As you’ve learned, you need knowledge to improve. So, read books, watch videos, or take courses. You can also experiment, practice, talk to experts, or ask for feedback.
All of the knowledge in the world means nothing if you don’t use it. Yet, oddly enough, many people get stuck at this stage of the improvement cycle.
I think this happens because acquiring knowledge feels good. Because you are doing something, it feels like you are improving, but in reality, you’re not.
Learning about negotiation doesn’t get you a better deal if you don’t use the techniques. Reading about productivity doesn’t simplify your life if you don’t apply what you learn. And, taking a photography course doesn’t improve your photos if you don’t use your knowledge in the field.
The lesson here is simple. Once you acquire knowledge, don’t forget to use it.
When trying to improve, there are times when you’ll succeed and times when you will fail.
If you fail, don’t let that hold you back. Instead, think like the Wright brothers. Use failure as an opportunity to learn and use that knowledge to improve.
Here are two common problems you might face when trying to improve.
1. You use the wrong knowledge. If you’re taking action with inaccurate information, you’ll struggle to get ahead.
People often use the wrong information for two reasons. First, they don’t get their information from credible sources. And second, the information they are using has recently changed.
To prevent this problem, vet your sources and stay up to date.
2. You try to do everything alone. It’s not easy to be self-aware. So if you’re trying to improve on your own, it can be hard to identify your weak points. To prevent this problem, make a habit of asking those you trust for feedback.
While self-improvement is important, you can take the concept too far. Here are two things to be wary of when following this advice.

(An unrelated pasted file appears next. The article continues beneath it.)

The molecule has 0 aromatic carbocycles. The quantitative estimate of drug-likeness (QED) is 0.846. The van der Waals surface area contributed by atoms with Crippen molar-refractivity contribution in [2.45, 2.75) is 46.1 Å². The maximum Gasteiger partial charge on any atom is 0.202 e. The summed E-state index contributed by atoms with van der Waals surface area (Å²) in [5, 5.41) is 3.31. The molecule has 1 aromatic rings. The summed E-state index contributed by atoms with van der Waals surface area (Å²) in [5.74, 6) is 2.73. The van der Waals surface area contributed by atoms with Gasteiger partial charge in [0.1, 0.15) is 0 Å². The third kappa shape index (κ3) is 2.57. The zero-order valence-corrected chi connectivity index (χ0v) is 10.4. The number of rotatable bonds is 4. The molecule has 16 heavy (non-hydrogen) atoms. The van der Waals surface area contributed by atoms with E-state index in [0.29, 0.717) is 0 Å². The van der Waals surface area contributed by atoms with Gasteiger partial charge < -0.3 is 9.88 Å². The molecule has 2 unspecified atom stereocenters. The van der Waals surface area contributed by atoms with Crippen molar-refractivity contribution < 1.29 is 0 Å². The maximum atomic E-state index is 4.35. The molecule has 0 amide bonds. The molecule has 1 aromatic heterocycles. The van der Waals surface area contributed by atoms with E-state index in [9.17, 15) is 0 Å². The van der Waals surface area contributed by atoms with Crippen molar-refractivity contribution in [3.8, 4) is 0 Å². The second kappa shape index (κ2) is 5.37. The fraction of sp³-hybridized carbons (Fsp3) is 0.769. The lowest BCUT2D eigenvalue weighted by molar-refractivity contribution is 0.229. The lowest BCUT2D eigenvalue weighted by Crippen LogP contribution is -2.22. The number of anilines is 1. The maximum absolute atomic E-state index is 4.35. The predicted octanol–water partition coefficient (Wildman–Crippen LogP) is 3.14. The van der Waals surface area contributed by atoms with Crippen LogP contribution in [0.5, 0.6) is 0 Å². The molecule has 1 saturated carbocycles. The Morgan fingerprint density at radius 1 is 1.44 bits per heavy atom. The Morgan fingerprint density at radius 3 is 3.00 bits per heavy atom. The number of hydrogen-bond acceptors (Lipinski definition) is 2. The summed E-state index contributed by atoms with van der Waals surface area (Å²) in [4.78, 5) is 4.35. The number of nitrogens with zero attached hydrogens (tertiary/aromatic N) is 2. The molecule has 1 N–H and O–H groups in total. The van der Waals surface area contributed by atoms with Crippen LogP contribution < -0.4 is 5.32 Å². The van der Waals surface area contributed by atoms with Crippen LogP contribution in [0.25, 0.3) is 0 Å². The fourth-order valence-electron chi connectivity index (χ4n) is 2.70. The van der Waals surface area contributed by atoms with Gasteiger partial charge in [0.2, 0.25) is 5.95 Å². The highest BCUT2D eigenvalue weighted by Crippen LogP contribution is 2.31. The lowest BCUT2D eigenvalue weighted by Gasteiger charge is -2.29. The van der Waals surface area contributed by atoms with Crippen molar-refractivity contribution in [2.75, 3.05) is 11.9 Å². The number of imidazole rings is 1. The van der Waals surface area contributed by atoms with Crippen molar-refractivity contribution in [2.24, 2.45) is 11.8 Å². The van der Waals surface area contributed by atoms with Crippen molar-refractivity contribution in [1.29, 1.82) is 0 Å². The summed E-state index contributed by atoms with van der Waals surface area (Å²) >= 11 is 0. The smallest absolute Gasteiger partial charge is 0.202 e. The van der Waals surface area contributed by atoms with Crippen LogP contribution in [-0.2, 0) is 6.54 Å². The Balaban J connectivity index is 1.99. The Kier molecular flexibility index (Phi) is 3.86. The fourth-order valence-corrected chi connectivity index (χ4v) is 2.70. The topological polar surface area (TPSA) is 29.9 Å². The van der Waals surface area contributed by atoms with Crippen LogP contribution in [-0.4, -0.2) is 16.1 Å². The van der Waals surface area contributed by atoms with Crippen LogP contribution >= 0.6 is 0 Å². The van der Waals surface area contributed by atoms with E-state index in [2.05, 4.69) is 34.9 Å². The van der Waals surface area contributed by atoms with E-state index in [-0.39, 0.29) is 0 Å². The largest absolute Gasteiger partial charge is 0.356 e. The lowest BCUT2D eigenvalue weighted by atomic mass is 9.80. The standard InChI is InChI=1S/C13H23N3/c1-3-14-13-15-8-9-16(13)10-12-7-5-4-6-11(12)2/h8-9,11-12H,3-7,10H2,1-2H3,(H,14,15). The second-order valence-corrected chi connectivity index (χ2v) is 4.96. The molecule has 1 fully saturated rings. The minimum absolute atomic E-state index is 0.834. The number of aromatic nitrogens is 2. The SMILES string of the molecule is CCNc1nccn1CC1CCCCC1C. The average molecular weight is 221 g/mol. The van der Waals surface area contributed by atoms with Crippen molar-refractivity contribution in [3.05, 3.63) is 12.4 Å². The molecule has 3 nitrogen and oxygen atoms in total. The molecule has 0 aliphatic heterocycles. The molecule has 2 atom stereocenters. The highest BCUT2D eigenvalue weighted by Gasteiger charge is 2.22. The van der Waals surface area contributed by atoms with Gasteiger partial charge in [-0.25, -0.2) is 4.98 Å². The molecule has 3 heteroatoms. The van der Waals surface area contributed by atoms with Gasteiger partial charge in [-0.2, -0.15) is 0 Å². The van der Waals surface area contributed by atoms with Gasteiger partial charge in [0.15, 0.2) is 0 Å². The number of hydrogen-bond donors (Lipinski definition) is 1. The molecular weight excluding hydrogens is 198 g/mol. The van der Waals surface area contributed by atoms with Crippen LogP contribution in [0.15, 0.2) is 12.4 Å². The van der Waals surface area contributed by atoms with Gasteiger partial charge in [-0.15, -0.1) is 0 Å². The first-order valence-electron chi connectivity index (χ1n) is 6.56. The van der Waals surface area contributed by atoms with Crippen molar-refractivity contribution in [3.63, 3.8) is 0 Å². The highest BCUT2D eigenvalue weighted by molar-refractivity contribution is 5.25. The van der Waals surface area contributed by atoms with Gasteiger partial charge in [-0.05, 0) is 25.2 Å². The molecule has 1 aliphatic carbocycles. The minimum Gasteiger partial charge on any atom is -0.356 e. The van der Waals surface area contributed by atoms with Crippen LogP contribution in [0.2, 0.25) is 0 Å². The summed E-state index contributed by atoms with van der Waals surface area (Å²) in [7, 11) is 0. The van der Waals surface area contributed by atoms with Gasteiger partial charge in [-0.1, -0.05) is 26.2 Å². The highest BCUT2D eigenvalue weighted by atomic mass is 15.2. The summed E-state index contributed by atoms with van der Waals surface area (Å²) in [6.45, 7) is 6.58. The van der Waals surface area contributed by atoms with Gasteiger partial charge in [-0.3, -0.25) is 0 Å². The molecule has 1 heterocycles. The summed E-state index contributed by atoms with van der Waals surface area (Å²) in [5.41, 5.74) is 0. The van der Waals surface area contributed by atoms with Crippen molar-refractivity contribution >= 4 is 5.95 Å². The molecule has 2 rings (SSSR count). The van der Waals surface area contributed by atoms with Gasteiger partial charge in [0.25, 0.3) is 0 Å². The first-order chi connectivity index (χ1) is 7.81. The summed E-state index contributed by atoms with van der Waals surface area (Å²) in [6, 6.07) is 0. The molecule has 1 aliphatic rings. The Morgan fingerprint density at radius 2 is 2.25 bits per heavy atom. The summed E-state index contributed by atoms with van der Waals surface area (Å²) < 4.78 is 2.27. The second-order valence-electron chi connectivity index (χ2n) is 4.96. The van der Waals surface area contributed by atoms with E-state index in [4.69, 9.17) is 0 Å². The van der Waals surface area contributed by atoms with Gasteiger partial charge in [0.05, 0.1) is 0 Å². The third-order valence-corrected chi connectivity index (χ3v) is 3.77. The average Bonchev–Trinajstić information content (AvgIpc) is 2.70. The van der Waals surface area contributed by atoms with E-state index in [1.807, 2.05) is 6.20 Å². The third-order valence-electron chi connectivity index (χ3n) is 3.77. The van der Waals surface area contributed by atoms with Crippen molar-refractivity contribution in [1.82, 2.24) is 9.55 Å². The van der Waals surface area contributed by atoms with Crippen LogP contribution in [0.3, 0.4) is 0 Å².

1. Don’t expect perfection. Beginners often believe that it’s possible to perfect a skill. But here’s the paradox of improvement. The more you learn, the more you realize you don’t know.
So, don’t get caught up in the myth of perfection. Doing so will only hold you back. To give you an example, you’ll never get it to market if you expect perfection when designing it.
2. Don’t get caught up in comparison. While some comparison to others can be helpful, too much of the practice can be harmful. People commonly measure their progress by comparing themselves to people with far more experience. Doing so often leaves them feeling inadequate and discouraged.
You can avoid this problem by comparing yourself to yourself. If you are better than you were yesterday, last week, or last month, then you’re heading in the right direction.
Here’s a summary of this article.
The following book links are Amazon affiliate links. If you purchase a book after clicking one of the links, I will receive a commission.
Reduce financial stress, reach financial freedom, and achieve financial goals like buying a home, paying off debt, and investing for retirement.
Ten Thousand Dollar Giveaway Sweepstakes Entry Contract
By entering this Ten Thousand Dollar Giveaway Sweepstakes (the “Sweepstakes”), you agree to the following terms and conditions:
1. Eligibility: This Sweepstakes is open only to legal residents of the United States, Canada, the UK, and Australia, who are 18 years of age or older at the time of entry. Employees, contractors, directors, and officers of ChrisThornham.com LLC, its affiliates, subsidiaries, advertising, promotion, and fulfillment agencies, and their immediate family members and persons living in their same households, are not eligible to participate.